Let me lay this out: I don’t know Wiggins personally. I’ve never met him or coached him or even talked to him. There are people who have and believe he lacks some sort of killer instinct or the requisite personality to become a star. Ryan Wolstat of the Toronto Sun, perhaps the foremost expert on the Canada Basketball program, thinks there’s something lacking there. One of the Wolves’ color commentators (Jim Petersen, I think) seems to believe this to a degree. These people are closer than to Wiggins than I am.
But I think it’s malarkey. Wiggins is 20 years old and is already a solid, if not downright good, wing defender. He gives a ton of effort on that end of the floor every night, and it’s the offensive end where he sometimes “looks” complacent (in part because he has a bit of that Tracy McGrady sleepy face going on). If a player lacked the drive or the compete level, I’d venture that 99 percent of the time, that manifests itself on the defensive end, not on offense. Mitchell doesn’t use Wiggins particularly well and there are a lot of young mouths to feed right now, and maybe Wiggins has a passive personality in terms of demanding the ball, sure.
Maybe, though, he’s a 20-year-old sophomore who’s still discovering exactly what kind of player he’s going to be and is focusing on defense while he figures the offensive side out. That progress is encouraging, too, by the way, because even though the 3-point shot is remarkably bad for how smooth it looks, he’s still averaging 20.7 points on nearly league-average true-shooting. Again, he’s 20. You’d like to see him pile up more rebounds and assists and start knocking down his triples, but statistically, he’s actually a close comparison to a sophomore DeMar DeRozan right now. Maybe that’s not where the bar is for a hyped No. 1 pick, but Wiggins is younger than DeRozan was at that point and has a much higher defensive upside (which he’ll get to show against DeRozan on Wednesday).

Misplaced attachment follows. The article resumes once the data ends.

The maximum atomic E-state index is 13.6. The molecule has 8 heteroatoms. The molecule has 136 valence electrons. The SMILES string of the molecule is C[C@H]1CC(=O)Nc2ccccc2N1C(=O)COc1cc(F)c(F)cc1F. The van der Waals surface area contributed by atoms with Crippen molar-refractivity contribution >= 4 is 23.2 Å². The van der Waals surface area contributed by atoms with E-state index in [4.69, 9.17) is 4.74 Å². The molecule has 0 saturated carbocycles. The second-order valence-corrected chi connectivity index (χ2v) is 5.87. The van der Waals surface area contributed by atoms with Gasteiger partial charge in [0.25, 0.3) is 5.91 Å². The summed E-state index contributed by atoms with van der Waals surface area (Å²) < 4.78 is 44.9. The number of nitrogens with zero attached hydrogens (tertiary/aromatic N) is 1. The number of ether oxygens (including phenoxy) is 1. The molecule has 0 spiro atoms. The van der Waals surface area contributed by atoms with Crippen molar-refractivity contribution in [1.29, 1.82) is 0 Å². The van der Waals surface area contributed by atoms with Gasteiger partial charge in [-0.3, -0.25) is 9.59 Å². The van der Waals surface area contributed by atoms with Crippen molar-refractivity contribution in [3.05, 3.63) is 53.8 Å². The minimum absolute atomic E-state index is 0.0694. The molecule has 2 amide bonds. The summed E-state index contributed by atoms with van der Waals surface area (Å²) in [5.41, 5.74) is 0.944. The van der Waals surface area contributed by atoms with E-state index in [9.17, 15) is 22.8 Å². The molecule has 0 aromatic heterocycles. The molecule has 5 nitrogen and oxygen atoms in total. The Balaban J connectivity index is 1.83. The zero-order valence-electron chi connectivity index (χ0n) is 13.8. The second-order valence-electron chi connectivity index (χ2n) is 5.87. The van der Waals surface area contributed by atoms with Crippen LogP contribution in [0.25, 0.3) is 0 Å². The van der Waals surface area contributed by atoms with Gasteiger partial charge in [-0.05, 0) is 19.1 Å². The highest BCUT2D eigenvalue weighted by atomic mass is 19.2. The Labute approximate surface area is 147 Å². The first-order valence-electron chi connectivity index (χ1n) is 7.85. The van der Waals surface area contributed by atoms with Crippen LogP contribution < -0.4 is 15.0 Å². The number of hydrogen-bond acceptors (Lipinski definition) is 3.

So, maybe Wiggins lacks some intangible factor. I don’t know. I think he’s far too young to write him off as such, and I remain encouraged by what he’s shown through two years.
Kevin Martin (wrist), Nikola Pekovic (ankle), and Kevin Garnett (knee) all sat out Monday’s game for the Wolves. There hasn’t been a status update on any of those three, but with the break upcoming, it stands to reason that Minnesota will opt to give them all extended rest. If that’s the case, the rotation will look something like this:
PG: Rubio, Jones, Andre Miller
SG: Wiggins, LaVine
SF: Prince, Muhammad, Rudez
PF: Dieng, Bjelica
C: Towns, Adreian Payne
As far as we know, the Raptors remain without DeMarre Caroll (knee) and James Johnson (ankle), and Powell will continue to start. The rotation will look something like this, then:
PG: Kyle Lowry, Cory Joseph, Delon Wright
SG: Powell, T.J. Ross
SF: DeRozan, Bruno Caboclo
PF: Scola, Patrick Patterson, Anthony Bennett
C: Valanciunas, Bismack Biyombo, Lucas Nogueira
The Raptors are 6.5-point favorites, up slightly from a Raptors -6 opening line. I’m not going to be the guy to preach negativity with the run they’re on and heading into All-Star Weekend. Raptors win, narrowly hit the under, then party.
Raptors 107, Timberwolves 98